Prognostic Value of Coronary CT Angiography

Study Questions:

What is the prognostic value of coronary artery disease (CAD) identified on coronary computed tomography angiography (CCTA)?

Methods:

This cohort study examined 16,949 patients from multiple centers with new-onset symptoms suggestive of CAD, and evaluated the relationship between CCTA findings and outcomes. Outcomes included late revascularization, myocardial infarction, and mortality.

Results:

Median age was 57 years, and 57% were women. CAD was absent, nonobstructive, and obstructive in 9,305, 4,900, and 2,744 subjects, respectively. Median follow-up was 3.6 years; late revascularization, myocardial infarction, and mortality were observed in 173, 105, and 261 individuals, respectively. The composite endpoint occurred in 1.5% of patients without CAD and 6.8% in those with obstructive CAD. Adjusted hazard ratios for events (using normal coronary arteries as a baseline) were 1.28 for nonobstructive CAD (95% confidence interval [CI], 1.01-1.63), 2.25 for obstructive CAD (95% CI, 1.73-2.92), and 4.41 (95% CI, 2.90-6.69) for three-vessel or left main obstructive CAD. By adding CAD identified by CCTA to a model using the Diamond-Forrester risk score and risk factors, the C-index for the model increased from 0.64 to 0.72 (p < 0.001).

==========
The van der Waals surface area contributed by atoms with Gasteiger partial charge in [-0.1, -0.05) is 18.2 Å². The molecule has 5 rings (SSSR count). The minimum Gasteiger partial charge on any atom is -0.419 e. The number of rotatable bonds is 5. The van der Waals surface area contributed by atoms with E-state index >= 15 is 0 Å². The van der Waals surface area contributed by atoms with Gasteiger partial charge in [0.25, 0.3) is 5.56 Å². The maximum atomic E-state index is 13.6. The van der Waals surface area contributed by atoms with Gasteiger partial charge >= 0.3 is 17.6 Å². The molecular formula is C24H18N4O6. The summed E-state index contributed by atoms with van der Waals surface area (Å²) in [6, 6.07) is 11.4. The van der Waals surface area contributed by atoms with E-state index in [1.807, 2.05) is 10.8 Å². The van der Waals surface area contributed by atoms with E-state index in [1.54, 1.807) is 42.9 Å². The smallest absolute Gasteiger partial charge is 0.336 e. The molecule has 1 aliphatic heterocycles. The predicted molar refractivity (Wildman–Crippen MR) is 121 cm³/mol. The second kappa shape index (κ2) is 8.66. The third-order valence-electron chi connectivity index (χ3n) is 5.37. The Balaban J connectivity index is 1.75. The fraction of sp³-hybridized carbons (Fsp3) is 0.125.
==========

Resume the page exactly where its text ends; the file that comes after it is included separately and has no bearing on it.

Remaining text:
Conclusions:

The authors concluded that CAD identified by CCTA is associated with an increased risk of adverse events.

Perspective:

Prior studies, particularly those from the CONFIRM registry, have observed that nonobstructive and obstructive CAD identified on CCTA are associated with an increased risk of adverse events. As with CONFIRM data, this study observes that CCTA results improve risk classification over clinical risk scores alone, and can help identify patients at an increased risk of events. Both CONFIRM and the present study demonstrate that the relationship between CAD on CCTA and outcomes persists across a range of subgroups, including both genders, different ages, and a range of comorbidities. These results support the prognostic value of CCTA in patients with symptoms concerning for CAD.

Clinical Topics: Acute Coronary Syndromes, Noninvasive Imaging, Stable Ischemic Heart Disease, Chronic Angina

Keywords: Acute Coronary Syndrome, Angina, Stable, Diagnostic Imaging, Comorbidity, Coronary Artery Disease, Middle Aged, Myocardial Infarction, Risk Factors


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